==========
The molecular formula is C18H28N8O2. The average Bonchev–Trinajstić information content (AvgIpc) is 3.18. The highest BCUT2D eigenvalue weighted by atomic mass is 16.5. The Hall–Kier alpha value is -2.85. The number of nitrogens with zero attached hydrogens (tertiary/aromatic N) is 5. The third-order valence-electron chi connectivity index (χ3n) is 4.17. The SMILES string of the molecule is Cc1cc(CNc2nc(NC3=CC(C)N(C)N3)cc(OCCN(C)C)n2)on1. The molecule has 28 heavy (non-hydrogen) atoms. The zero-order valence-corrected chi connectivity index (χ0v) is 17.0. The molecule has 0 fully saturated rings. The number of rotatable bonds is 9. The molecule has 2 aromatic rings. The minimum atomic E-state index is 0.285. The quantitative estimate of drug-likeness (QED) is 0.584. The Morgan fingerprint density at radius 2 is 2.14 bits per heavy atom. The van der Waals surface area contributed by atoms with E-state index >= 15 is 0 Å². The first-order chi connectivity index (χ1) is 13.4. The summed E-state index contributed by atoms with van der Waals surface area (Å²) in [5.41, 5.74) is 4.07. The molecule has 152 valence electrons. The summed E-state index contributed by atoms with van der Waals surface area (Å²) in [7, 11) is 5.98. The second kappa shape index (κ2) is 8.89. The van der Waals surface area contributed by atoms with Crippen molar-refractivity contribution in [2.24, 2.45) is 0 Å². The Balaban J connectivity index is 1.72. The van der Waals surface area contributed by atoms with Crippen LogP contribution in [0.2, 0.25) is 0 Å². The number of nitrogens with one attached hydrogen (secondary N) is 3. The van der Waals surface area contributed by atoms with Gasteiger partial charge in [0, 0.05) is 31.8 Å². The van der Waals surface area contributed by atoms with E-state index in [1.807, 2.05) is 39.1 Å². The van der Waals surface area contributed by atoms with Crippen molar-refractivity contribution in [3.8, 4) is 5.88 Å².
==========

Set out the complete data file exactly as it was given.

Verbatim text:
The molecular formula is C18H28N8O2. The average Bonchev–Trinajstić information content (AvgIpc) is 3.18. The highest BCUT2D eigenvalue weighted by atomic mass is 16.5. The Hall–Kier alpha value is -2.85. The number of nitrogens with zero attached hydrogens (tertiary/aromatic N) is 5. The third-order valence-electron chi connectivity index (χ3n) is 4.17. The SMILES string of the molecule is Cc1cc(CNc2nc(NC3=CC(C)N(C)N3)cc(OCCN(C)C)n2)on1. The molecule has 28 heavy (non-hydrogen) atoms. The zero-order valence-corrected chi connectivity index (χ0v) is 17.0. The molecule has 0 fully saturated rings. The number of rotatable bonds is 9. The molecule has 2 aromatic rings. The minimum atomic E-state index is 0.285. The quantitative estimate of drug-likeness (QED) is 0.584. The Morgan fingerprint density at radius 2 is 2.14 bits per heavy atom. The van der Waals surface area contributed by atoms with E-state index >= 15 is 0 Å². The first-order chi connectivity index (χ1) is 13.4. The summed E-state index contributed by atoms with van der Waals surface area (Å²) in [5.41, 5.74) is 4.07. The molecule has 152 valence electrons. The summed E-state index contributed by atoms with van der Waals surface area (Å²) in [7, 11) is 5.98. The second kappa shape index (κ2) is 8.89. The van der Waals surface area contributed by atoms with Crippen molar-refractivity contribution in [2.24, 2.45) is 0 Å². The Balaban J connectivity index is 1.72. The van der Waals surface area contributed by atoms with Crippen LogP contribution in [0.2, 0.25) is 0 Å². The number of nitrogens with one attached hydrogen (secondary N) is 3. The van der Waals surface area contributed by atoms with Gasteiger partial charge in [0, 0.05) is 31.8 Å². The van der Waals surface area contributed by atoms with E-state index in [1.807, 2.05) is 39.1 Å². The van der Waals surface area contributed by atoms with Crippen molar-refractivity contribution in [3.8, 4) is 5.88 Å².